Read the sentence given below:
I have a black and white cow.
The sentence given above means that I have a cow that is partly white and partly black. Now read the following sentence:
I have a black and a white cow. (= I have two cows, one black and the other white.)
Thus we have seen that when two or more adjectives qualify the same noun, the article is used before the first adjective only. When two or more adjectives qualify different nouns, either expressed or understood, the article is used before each adjective.
The secretary and treasurer has given his approval to the plan.
The secretary and the treasurer have given their approval to the plan.
Here the first sentence clearly indicates that the posts of the secretary and the treasurer are held by the same person. The repetition of the article in the second sentence indicates that the posts are held by different persons.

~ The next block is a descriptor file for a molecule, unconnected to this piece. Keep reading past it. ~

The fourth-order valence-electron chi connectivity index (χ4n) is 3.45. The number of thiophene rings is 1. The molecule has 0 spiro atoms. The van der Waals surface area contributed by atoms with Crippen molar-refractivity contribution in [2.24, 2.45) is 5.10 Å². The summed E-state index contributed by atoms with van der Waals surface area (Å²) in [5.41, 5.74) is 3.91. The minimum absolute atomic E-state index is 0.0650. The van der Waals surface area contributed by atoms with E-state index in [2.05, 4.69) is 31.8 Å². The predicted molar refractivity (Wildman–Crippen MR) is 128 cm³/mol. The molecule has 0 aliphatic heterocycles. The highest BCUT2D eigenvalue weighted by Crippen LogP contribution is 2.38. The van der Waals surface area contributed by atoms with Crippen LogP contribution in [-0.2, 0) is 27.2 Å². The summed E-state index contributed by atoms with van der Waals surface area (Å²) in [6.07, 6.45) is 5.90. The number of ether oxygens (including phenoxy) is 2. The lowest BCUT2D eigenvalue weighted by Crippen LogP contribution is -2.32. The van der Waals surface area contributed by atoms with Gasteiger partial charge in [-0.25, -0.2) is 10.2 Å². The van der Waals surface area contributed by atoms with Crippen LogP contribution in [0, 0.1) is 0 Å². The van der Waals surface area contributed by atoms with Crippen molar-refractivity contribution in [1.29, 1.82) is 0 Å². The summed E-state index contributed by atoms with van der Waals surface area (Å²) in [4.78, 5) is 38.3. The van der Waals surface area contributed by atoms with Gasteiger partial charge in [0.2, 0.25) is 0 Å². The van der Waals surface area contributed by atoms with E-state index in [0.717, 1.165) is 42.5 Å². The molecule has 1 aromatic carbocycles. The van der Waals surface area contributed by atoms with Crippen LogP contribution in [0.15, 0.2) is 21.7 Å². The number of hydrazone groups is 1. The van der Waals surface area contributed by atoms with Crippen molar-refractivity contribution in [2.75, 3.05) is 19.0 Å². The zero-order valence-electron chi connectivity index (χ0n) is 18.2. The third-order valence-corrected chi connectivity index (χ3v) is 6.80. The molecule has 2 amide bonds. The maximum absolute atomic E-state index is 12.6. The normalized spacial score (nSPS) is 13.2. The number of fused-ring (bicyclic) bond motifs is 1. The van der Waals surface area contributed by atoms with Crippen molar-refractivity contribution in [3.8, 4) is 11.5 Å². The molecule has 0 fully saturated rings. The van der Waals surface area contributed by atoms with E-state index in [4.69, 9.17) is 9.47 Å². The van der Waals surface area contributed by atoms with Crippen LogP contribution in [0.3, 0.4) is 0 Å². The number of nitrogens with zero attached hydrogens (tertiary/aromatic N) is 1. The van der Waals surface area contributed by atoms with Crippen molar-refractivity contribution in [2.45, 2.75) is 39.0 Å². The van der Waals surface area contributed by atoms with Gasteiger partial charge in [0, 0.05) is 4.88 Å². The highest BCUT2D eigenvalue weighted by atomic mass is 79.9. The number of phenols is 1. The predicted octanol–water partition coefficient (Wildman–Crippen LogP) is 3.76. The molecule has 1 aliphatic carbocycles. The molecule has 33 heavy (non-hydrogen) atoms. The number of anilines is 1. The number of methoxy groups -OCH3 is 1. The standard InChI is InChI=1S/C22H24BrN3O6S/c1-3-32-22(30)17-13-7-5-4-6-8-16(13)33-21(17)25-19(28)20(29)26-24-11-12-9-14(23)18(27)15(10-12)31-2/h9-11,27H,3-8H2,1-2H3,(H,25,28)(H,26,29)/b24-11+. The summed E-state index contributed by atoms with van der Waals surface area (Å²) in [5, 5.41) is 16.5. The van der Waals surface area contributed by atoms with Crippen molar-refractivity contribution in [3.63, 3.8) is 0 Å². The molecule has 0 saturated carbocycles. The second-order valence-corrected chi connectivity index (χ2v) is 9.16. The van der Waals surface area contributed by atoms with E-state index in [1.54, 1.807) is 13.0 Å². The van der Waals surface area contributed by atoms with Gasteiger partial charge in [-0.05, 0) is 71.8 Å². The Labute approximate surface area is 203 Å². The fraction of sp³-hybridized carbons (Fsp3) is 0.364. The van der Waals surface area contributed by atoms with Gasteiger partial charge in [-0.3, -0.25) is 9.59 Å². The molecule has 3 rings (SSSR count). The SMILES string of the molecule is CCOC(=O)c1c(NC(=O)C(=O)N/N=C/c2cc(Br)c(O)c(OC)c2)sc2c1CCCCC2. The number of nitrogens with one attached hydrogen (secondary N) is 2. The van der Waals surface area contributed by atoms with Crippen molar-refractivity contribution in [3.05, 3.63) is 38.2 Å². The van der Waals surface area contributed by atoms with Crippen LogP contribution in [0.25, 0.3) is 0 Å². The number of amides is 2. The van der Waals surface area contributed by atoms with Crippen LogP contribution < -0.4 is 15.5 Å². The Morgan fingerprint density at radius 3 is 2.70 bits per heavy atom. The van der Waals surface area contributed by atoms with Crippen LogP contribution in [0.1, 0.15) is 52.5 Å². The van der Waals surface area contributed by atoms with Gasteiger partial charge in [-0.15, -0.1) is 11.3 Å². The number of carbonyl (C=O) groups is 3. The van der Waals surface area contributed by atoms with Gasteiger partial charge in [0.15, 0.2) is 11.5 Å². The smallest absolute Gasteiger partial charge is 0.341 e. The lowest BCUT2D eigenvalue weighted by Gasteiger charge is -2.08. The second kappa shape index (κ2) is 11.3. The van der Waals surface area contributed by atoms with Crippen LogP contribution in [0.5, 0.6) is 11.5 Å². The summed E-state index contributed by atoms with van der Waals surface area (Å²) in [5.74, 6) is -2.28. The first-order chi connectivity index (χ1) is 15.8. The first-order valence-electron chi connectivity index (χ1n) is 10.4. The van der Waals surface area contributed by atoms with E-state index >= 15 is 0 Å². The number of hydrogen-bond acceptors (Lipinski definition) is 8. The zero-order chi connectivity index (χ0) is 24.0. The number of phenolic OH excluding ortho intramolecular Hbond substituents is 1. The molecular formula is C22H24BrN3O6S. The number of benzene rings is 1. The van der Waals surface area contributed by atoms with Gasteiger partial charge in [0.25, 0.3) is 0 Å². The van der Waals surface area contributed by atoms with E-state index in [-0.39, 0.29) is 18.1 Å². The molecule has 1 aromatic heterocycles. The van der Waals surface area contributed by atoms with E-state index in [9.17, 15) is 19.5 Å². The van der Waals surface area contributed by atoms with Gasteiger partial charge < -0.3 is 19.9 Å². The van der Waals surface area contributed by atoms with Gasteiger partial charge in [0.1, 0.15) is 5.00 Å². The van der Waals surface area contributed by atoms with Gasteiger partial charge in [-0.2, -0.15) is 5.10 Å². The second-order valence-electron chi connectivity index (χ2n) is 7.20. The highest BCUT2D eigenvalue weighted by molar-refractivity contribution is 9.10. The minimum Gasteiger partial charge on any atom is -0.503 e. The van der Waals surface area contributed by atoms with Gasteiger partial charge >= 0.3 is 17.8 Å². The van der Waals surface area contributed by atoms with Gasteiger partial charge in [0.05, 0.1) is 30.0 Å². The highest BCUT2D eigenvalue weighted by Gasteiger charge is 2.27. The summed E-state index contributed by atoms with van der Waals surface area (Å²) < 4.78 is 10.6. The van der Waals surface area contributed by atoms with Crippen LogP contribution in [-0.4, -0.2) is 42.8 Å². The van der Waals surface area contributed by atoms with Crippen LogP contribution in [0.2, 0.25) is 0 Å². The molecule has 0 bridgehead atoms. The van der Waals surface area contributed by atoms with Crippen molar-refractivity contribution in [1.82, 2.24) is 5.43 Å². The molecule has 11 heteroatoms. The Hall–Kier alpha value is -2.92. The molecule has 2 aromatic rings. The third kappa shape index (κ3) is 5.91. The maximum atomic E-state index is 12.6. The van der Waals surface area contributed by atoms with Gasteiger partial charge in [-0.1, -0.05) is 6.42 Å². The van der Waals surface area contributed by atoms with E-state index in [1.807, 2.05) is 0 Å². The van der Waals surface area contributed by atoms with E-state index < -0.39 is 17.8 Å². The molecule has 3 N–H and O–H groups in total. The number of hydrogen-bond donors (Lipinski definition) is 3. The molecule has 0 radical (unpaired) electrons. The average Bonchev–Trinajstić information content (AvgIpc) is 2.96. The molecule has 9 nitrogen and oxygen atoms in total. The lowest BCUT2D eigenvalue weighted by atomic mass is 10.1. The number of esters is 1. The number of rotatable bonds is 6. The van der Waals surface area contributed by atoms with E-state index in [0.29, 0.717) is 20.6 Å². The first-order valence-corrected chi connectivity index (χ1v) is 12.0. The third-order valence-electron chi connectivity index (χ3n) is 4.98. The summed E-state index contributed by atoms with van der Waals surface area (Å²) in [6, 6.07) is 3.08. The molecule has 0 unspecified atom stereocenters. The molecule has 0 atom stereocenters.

More examples are given below:
Winston Churchill was a great orator and statesman. (Here the two nouns orator and statesman refer to the same person – Churchill)
There are on the committee among others a great lawyer and a great writer. (Here the repetition of the article indicates that the nouns lawyer and writer refer to different persons.)
In a comparison, if two nouns refer to the same person or thing, the article is used before the first noun only.
He is a better thinker than writer. (Here both nouns refer to the same person.)
He is a better poet than playwright.
But if the nouns refer to different persons or things, the article is used before each noun.
He would make a better statesman than a philosopher.